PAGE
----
Taxes in Retirement
Nov 14, 2022
Blueprint Income Team
Taxation has a large impact on your retirement preparedness. Developing a plan to handle the differing rules and regulations on various types of retirement income is an important step to effectively plan for retirement. This article provides an overview of taxation on retirement income and links to resources that will help you understand taxes in retirement and make the decisions that are right for you.
- Managing your taxes in retirement can be difficult due to different rules and regulations on various types of retirement income
- The standard retirement savings vehicles differ based on whether you pay taxes now (Roth), or later in retirement (Traditional)
- Other policies such as early withdrawal penalties, RMDs and QLACs are designed to make sure that your retirement savings go toward their intended goal: to provide you with income in retirement
Taxes in Retirement: The Basics
Entering retirement means a shift in where you receive income, from your salary to new sources such as Social Security, 401(k) and IRA withdrawals, pensions, and/or annuities. These sources all have different tax rules, including whether your income is taxed as capital gains or ordinary income, each with different tax rates. Rules also vary based on whether your retirement income is tax-deferred. Read on for a high-level overview of common tax structures for retirement savings. But, note that we are not tax advisors, and we advise you to consult yours before making any decisions.
Taxes in Retirement: Roth vs. Traditional IRA/401(k)
One of the first decisions you have to make when saving for retirement is whether to use the Traditional or Roth form of retirement savings accounts. This decision needs to be made for both individual retirement accounts (IRAs), which are typically self-managed account that you sponsor yourself, and 401(k)s, which are typically self-managed accounts that are sponsored by your employer. Both allow for you to make contributions to a Roth account (pay taxes now) and/or a Traditional account (pay taxes later), assuming your employer has a Roth 401(k) option. In a Roth, you place some of your post-tax income in a retirement portfolio, and then withdraw your contributions and accumulated interest tax-free in retirement. In a Traditional account, you defer paying income taxes on your retirement contributions until you take withdrawals in retirement. Your withdrawals are then taxed as ordinary income, including both your contributions and any accumulated interest.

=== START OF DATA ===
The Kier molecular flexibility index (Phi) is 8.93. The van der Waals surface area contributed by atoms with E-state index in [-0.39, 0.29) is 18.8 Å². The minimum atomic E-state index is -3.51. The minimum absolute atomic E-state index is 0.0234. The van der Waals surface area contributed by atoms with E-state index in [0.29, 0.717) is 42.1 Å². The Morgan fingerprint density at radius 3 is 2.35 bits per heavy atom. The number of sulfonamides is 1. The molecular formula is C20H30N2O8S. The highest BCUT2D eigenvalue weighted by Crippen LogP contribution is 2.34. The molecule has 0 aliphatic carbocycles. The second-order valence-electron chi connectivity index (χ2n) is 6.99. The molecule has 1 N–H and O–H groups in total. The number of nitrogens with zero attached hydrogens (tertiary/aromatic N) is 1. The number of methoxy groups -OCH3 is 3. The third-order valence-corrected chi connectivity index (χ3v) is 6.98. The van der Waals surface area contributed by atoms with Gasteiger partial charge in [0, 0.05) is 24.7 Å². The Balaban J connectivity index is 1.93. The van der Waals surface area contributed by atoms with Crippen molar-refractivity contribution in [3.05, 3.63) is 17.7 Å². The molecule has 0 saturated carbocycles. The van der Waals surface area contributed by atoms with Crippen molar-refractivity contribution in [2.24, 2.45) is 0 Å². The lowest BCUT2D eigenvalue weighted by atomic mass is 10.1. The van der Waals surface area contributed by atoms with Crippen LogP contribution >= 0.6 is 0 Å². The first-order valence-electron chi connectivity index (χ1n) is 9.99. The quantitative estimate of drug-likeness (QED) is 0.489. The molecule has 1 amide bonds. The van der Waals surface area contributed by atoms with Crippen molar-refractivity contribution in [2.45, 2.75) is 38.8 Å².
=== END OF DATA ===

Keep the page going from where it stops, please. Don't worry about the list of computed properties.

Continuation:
How do you decide whether to opt for Roth or Traditional status? Really, the decision is based on your outlook on your own taxes:
- If you believe that your taxes will be lower in retirement than they are now (factoring in both the overall tax rates and your tax bracket), then you’re better off delaying paying taxes until retirement. That’s achieved through a Traditional IRA/401(k).
- If, on the other hand, you believe your taxes will be higher in retirement than they are now, you’re better off paying taxes now. That’s achieved through a Roth IRA/401(k).
(Note that contributions to a Roth IRA are limited by one’s income level, as explained here.)
Taxes in Retirement: Required Minimum Distributions (RMDs)
Traditional IRAs and 401(k)s require that you withdraw a certain amount of your retirement savings after you turn 72. The minimum distribution formula is determined by the IRS (read more about RMDs here), but generally require you to divide your account balance over a life expectancy factor. Roth IRAs/401(k)s are exempt from RMDs because the government has already received their taxes on that money. Aside from Qualified Longevity Annuity Contracts (QLACs), which we will delve into later, longevity annuities purchased with Traditional IRA or 401(k) rollover money are also subject to RMDs, meaning that you have to start your annuity income by 72.
To calculate your RMD in retirement, consult our calculator here. To learn more about longevity annuities, head to this article.
Taxes in Retirement: Qualified Longevity Annuity Contracts (QLACs)
The QLAC was created in July 2014 when the U.S. Treasury amended the Internal Revenue Code’s required minimum distribution (RMD) rule. A QLAC is a longevity annuity purchased using your qualified retirement savings, such as from a Traditional IRA or 401(k) rollover, with income starting as late as 85. By transferring money (up to $135,000 allowed) out of your qualified pre-tax retirement savings plan and into a QLAC, you reduce the balance of your assets subject to the RMD calculation.